Pre- and Postop Rehab Benefits ACL Reconstruction Patients

September 1, 2016 in STSMPT

A recent study finds that physical therapy before and after surgery results in better outcomes for individuals undergoing anterior cruciate ligament (ACL) reconstruction. Researchers compared patient-reported knee function outcomes for participants who underwent preoperative and postoperative rehabilitation at a sports medicine clinic with outcomes for those who underwent usual care. The patients ranged from 16 to 40 years old.


The outcomes were measured with the Knee Injury and Osteoarthritis Outcome Score (KOOS), which consists of questions about pain, the presence of other symptoms, function in daily living, function in sport and recreation, and knee-related quality of life. Preoperatively, the usual care participants had significantly lower scores than the rehab patients, with more than a 10-point difference in all categories other than the presence of other symptoms. In addition, at 2-year follow-up, the therapy group still had considerably better outcome scores with clinically relevant differences in the symptoms, sports, and quality of life measures.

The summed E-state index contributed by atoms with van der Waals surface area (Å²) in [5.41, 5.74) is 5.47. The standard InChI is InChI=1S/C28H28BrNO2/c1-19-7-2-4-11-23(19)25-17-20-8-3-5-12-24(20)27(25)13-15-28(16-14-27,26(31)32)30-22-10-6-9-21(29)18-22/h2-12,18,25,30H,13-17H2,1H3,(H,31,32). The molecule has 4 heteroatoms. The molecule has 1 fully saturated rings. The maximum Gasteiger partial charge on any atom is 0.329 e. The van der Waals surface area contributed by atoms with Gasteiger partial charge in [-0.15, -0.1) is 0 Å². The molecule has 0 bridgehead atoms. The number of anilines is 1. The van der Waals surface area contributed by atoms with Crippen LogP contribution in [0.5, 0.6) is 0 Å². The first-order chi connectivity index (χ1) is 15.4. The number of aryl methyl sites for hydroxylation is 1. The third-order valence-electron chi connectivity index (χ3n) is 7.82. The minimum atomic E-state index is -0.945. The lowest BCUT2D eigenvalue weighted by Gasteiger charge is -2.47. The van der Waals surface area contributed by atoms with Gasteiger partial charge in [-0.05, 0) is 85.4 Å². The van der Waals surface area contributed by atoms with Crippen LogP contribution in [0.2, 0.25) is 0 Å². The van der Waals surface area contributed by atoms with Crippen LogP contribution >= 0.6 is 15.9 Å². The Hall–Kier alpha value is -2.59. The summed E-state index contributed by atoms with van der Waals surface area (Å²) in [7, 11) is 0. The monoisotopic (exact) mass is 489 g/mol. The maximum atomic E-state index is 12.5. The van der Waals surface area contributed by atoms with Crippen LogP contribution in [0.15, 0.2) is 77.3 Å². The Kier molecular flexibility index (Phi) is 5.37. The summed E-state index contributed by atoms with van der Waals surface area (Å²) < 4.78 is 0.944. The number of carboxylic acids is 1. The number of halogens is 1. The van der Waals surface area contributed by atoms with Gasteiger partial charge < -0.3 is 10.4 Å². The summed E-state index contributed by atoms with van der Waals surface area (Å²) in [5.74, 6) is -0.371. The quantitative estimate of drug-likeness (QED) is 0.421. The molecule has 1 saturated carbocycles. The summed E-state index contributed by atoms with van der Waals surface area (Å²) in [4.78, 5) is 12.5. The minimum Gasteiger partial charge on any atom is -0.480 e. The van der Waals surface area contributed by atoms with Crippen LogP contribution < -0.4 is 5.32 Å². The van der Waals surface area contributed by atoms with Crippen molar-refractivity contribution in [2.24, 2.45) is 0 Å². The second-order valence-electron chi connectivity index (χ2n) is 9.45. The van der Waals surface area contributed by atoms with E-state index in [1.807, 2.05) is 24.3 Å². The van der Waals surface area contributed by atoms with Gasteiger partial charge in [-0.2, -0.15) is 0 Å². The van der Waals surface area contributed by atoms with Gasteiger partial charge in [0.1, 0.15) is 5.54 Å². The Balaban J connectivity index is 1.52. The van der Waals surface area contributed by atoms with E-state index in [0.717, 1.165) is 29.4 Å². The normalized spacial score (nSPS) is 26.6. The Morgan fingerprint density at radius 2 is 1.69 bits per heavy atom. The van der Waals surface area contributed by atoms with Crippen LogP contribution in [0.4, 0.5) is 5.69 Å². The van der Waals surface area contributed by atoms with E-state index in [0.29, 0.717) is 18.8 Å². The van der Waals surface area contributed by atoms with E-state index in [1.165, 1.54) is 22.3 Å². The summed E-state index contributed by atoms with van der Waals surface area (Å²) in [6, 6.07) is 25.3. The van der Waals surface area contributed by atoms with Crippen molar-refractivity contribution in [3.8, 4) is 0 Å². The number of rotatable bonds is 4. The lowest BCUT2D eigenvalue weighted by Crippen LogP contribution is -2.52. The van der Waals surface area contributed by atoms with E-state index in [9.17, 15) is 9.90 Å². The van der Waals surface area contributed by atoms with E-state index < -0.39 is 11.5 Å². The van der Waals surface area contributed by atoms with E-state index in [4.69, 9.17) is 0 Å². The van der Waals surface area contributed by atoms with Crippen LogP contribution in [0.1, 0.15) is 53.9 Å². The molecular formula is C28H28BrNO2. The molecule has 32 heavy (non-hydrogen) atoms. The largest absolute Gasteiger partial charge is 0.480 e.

The rehab group participated in 5 weeks of heavy resistance training, plyometrics, and neuromuscular exercises before surgery. Postoperative therapy was modified to each patient’s needs based on their surgery, graft source, and functional status.


Are you facing an ACL reconstruction surgery? Or perhaps you are post-surgery and need help regaining your strength and lessening your pain. We can design an individualized rehab plan to help you get back up and moving.


Source: Grindem H, Granan L, Risberg M, et al. How does a combined preoperative and postoperative rehabilitation programme influence the outcome of ACL reconstruction 2 years after surgery? A comparison between patients in the Delaware-Oslo ACL Cohort and the Norwegian National Knee Ligament Registry. Br J Sports Med, 2015; 49: 385-389.

ACL Before After Surgery

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